The bikes, however, were not enjoying the altitude. We struggled up and over a few 8000+ foot passes and cruised through several prairies that were at over 7000 feet. The bikes ran OK at full throttle but completely lacked any midrange, and no amount of adjustments to the A/F screw seemed to help. We are going to have to figure out a better solution before we get to India and Nepal! On the plus side, the lack of midrange and looong climbs up the many hills did allow us to hone our drafting skills. If our speed fell below 45 mph, it was a quick trip to 35 mph and third gear. Re scoffed at the idea, but when I came by at about 5 mph faster than she could maintain, she quickly adopted the full TZ250 tuck as well. We spent much of the rest of the day swapping the lead and sniffing for the draft. These higher speeds and more time at WFO may have also contributed to our big problem for the afternoon.

Throughout the trip so far, we refueled whenever our main tanks would get low if fuel was available. If it wasn’t, we would share one of our gas cans and begin to look for fuel in earnest - keeping the second can for real problems. Toward the middle of the day, we stopped in Farson, Wyoming for gas and a Clif Bar. I figured we would be able to get fuel in Lander, about 80 miles up the road. When we arrived at the crossroads for 287 (the road we would take east) we found that it was about 10 miles short of Lander, so we pressed on without getting more fuel. We dipped into our first gas can shortly after we turned onto 287 and began to look for fuel. Now, we realized that Wyoming only has about 564,000 people, but what we didn’t know is that apparently only about 5 of them live on Hwy 287. After emptying our second gas can into our thirsty little piggies, we started to get a little more than a little concerned. Miles of nothing rolled by, and we lowered our average speed in an attempt to conserve what fuel we could, eyes straining to see around the next corner or over the next hill. When our fuel lights started flashing to warn us we could only ride about 15 miles before we’d need to start hoofing it, we stopped and pulled out the GPS to try and locate the nearest town and (hopefully) fuel. The GPS showed that Muddy Gap was a mere 3 miles farther down the road and that there was a gas station there, too. Yay! We hot-footed it down the road and whooped in our helmets as we pulled into the station. As I rode up to the pumps, my excitement quickly turned to dread when the meaning of the hand-lettered signs on every pump that either said “Out of Order” or “Empty” sank into my brain. I went inside and asked the cashier if they really had no fuel and he replied that “Maybe tomorrow we will get some more”. I then asked where the nearest other station was, and he said either Rawlins or Alcova, both about 45 miles away. I slowly walked back to the bikes and broke the good news to Re. While we sat there contemplating draining all the fuel into one bike and going for it, the cashier came outside and suggested that we might try the fire department across the highway. I spied the large fuel tanks behind their building, so we rode over prepared to do many kinds of things in exchange for some fuel. We, however, found that it was a volunteer fire department and no one was there. While our thoughts started turning to larceny, a pick-up truck pulled in carrying our new favorite people, Jim and Donna Sheridan. They asked what we were looking for and we explained our plight. They then invited us to their house up the road a mile or so, and Jim was gracious enough to give us each about a gallon of liquid love (it was actually 85 octane unleaded) and refused to take anything for it. We thanked them and quickly headed up 220 towards Alcova as BIG thunderstorms moved in our direction from the south. They finally caught up with us as we arrived at the outskirts of Alcova and drenched us for 10 minutes or so. We arrived at the only gas station in Alcova at 7:30pm only to find that they closed at 6! Unable to easily find camping, and wet from the rain, we spent the night at the Riverview Motel (where you pay the bartender at the bar/restaurant out front for your room). It was a very nice mom-and-pop type motel and we ate at the bar before heading to bed for a great night’s sleep.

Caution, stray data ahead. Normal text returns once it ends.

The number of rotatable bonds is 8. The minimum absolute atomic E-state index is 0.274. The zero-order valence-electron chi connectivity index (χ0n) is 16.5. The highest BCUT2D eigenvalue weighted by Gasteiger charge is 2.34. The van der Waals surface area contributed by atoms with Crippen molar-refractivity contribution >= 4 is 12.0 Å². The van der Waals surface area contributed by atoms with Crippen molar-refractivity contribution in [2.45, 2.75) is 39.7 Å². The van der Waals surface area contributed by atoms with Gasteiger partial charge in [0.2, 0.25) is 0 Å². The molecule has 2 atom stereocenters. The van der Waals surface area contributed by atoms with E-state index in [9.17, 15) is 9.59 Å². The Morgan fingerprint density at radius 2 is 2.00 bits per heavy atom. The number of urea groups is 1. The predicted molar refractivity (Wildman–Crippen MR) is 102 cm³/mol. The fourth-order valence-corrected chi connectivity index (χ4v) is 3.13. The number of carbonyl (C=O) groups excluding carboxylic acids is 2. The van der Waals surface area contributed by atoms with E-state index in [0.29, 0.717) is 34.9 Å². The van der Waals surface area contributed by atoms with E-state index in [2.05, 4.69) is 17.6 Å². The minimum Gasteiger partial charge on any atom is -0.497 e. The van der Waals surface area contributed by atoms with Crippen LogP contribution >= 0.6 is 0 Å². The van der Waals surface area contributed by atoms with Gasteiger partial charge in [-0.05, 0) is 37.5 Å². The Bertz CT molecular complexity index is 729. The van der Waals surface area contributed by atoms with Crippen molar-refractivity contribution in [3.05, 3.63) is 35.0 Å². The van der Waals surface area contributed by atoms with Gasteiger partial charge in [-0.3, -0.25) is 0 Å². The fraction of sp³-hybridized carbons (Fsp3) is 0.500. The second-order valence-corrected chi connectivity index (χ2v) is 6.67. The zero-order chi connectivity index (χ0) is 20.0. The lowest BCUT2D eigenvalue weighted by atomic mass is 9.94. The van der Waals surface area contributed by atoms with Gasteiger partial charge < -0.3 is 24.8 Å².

334 miles in about 11 hours, bikes had altitude related problems but otherwise ran fine.